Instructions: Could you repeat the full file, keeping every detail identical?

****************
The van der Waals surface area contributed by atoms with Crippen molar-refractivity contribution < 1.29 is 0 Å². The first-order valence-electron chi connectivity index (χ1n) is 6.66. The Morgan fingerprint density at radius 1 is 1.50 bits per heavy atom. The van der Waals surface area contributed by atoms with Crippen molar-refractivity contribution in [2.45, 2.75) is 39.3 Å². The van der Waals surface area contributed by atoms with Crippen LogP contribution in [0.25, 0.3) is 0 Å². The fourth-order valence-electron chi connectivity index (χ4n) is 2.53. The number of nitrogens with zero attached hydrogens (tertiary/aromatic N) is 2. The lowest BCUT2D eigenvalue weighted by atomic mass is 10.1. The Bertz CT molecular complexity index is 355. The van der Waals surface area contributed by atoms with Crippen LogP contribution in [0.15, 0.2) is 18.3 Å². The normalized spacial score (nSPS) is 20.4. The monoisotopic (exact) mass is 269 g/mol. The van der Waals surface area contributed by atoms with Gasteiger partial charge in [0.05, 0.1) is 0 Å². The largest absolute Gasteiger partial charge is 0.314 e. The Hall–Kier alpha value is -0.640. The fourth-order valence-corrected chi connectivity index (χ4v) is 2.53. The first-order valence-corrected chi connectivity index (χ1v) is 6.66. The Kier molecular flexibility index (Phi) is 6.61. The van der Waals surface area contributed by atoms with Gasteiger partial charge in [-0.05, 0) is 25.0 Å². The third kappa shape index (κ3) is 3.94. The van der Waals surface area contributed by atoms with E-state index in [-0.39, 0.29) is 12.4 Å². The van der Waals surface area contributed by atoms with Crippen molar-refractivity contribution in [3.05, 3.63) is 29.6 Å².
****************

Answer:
The van der Waals surface area contributed by atoms with Crippen molar-refractivity contribution < 1.29 is 0 Å². The first-order valence-electron chi connectivity index (χ1n) is 6.66. The Morgan fingerprint density at radius 1 is 1.50 bits per heavy atom. The van der Waals surface area contributed by atoms with Crippen molar-refractivity contribution in [2.45, 2.75) is 39.3 Å². The van der Waals surface area contributed by atoms with Crippen LogP contribution in [0.25, 0.3) is 0 Å². The fourth-order valence-electron chi connectivity index (χ4n) is 2.53. The number of nitrogens with zero attached hydrogens (tertiary/aromatic N) is 2. The lowest BCUT2D eigenvalue weighted by atomic mass is 10.1. The Bertz CT molecular complexity index is 355. The van der Waals surface area contributed by atoms with Crippen LogP contribution in [0.15, 0.2) is 18.3 Å². The normalized spacial score (nSPS) is 20.4. The monoisotopic (exact) mass is 269 g/mol. The van der Waals surface area contributed by atoms with Gasteiger partial charge in [0.05, 0.1) is 0 Å². The largest absolute Gasteiger partial charge is 0.314 e. The Hall–Kier alpha value is -0.640. The fourth-order valence-corrected chi connectivity index (χ4v) is 2.53. The first-order valence-corrected chi connectivity index (χ1v) is 6.66. The Kier molecular flexibility index (Phi) is 6.61. The van der Waals surface area contributed by atoms with Gasteiger partial charge in [-0.05, 0) is 25.0 Å². The third kappa shape index (κ3) is 3.94. The van der Waals surface area contributed by atoms with E-state index in [-0.39, 0.29) is 12.4 Å². The van der Waals surface area contributed by atoms with Crippen molar-refractivity contribution in [3.05, 3.63) is 29.6 Å².